Bars of Gold: The Best of What's Next
Meet your new favorite blue-collar rockers: Bars of Gold—a sweat-and-blood people’s band from the Detroit area that includes five dudes at (or just past) 30, who’ve got wives and day jobs and kids and maybe a couple other side bands. Their demeanor embodies the definition of down-to-earth, but on stage, they’re a beastly blur. And with their new album Wheels, they’re rolling up a freighter of fuzzed-up noise-rock with amp-frying guitars and mutations of jazzy, Bossa nova rhythms.
Drummer Brandon Moss puts it mildly: “There’s always a million things going on.” His seven-year-old son, Olly, joins the band in a restaurant booth. We’re on the second story of Ferndale, Mich.’s Woodward Avenue Brewery, looking down on a large stage of a local street fair where an old-timey jazz band blasts from massive PA speakers.
We’re here to talk about the band’s sophomore long-player, which is out next week on Bellyache Records. Unsurprisingly, the members reflect their easy-going resolve as they consider the future.
“I have a lot of confidence, [because] I really just trust these guys and myself,” says Moss, who, with singer Marc Paffi, trampled the post-hardcore circuits of the early ’00s in Bear Vs. Shark. “If we just dropped everything, all the responsibilities that we have and singularly just went for it, ya’ know, that typical paradigm of a band-just-going-for-it we’d succeed. But there’s a lot to give up and, here—" he scruffs the small cranium of Olly, sparking static electricity on his frayed blonde hair. "Here’s one reason.”
“I mean,” Paffi leans in, stroking his grizzly beard, “if you’re looking for the next freakin’ Mumford & Sons then you’re definitely gonna have to look past our band. We’re not on that route. We are not going to go towards things the easiest way. We’re gonna do what we wanna do, when we wanna do it and that’s how we’re always gonna be until we’re done.”
Not to play them up as badasses who are all too sure of themselves. Not this band. These guys are all wearing faded thrift attire, some flannel collars under half-kempt facial fuzz, sleepily eying the coffee cups before them inside this bar where they could have easily ordered beer. They are also, mind you, holding off on any four-letter words in front of Olly (“Freakin’” is as crass as they get.)
“Blue Lightning” may be their best yet for evocatively capturing the stresses of the post-millennial everyman: a jittery groove busily clatters under detached guitars swooping low then soaring high over honeyed harmonies—all of this while Paffi reels his somewhat abstract, somewhat visionary, altogether poignant lyrics: “If there’s color on your collar, gotta be demons in your basement ”
“You can’t write a song about having to get up and go to work unless you have to get up and go to work,” says Paffi. “Otherwise,” Iulianelli adds, “What’s is your life if it’s just being out on the road? You just wind up writing about ‘the road,’” like one of their admitted influences, Bob Seger (in “Turn The Page.”)
But a normal person, (whoever that may be, says Paffi,) doesn’t relate to the road song anymore. Normal people relate to their kids or to their newspaper subscriptions or to their own “demons.” And this is a band that’s going to explore those ideas while still living life on the way there. That brings “a lot of yins and yangs” says Paffi. They’re trying to be both “a successful band” and “successful people.” Read: not Fortune 500-successful, but successful at being people.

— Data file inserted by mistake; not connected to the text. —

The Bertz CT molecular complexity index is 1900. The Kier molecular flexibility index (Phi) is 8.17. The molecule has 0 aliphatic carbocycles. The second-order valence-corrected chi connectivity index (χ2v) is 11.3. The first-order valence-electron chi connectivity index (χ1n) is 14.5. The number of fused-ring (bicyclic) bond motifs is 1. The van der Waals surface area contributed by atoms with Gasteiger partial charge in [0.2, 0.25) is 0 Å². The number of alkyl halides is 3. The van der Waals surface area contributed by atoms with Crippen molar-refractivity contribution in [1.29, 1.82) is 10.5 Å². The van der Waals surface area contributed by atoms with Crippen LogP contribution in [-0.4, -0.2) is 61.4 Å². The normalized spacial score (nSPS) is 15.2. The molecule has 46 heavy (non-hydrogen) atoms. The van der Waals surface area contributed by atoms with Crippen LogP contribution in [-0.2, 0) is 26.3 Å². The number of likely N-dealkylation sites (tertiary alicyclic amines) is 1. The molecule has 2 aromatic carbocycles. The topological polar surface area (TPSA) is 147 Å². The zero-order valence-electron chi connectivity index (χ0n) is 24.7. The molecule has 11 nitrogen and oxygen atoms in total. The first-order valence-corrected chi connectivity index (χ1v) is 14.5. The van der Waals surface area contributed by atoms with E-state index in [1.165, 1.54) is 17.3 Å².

“I don’t like this band,” Paffi says, eyeballing each member surrounding him at the table, with bassist Nick Jones shouldered cozily at his side, “I love this band. I’ve been growing together with these fellas and we’re taking a different route.”
They have “grown” together on this different route because BoG actually started without Paffi, back in 2006, as a strictly instrumental band called Wildcatting. Paffi was a big fan, but Moss yielded him from an attempt to “sing over Wildcatting songs.” “[With Bars of Gold,] we only figure out about 75 percent of what’s gonna happen on stage,” says guitarist Scotty Iulianelli. “That other 25 percent of chaos, that’s what I love about this band.” With Wildcatting, those songs were actually 75 percent chaos/25 percent planned, to contrast.
Wildcatting, Moss says, was “just us wanting to be in a band and be as pragmatic as possible but also have fun.” That part hasn’t changed.
But how do you make a record when you’re so busy being people? Bars of Gold decided to treat it like many folks looking for an escape, and the guys sort-of went camping. They escaped their jobs and the city (for four inspiring days) and hunkered down with renowned engineer Chris Koltay of Detroit’s High Bias Studios. They biked out for groceries and cooked their own meals. (Actually, Koltay, who has worked with Deerhunter and Akron/Family, often cooked for them, providing cuisines equally as enriching as his sonic suggestions. He even solidified the “camping” aesthetic by having them sleep in bunk beds).
But back to those lyrics. Audette actually beats Paste to the punch and asks Paffi a question we’d intended to pose later: Do you worry the meaning of your lyrics might get lost when it has to sail over loud, aggressive music?
Paffi says he does his best to enunciate, but Moss soon jumps in: “Funny you say ‘aggressive,’ I say: ‘excited!’ I feel like I’m stoked, excited, exuberant.” Heavy music can be celebratory. Rock music that’s “25 percent chaos” can also be 100 percent “exuberant.”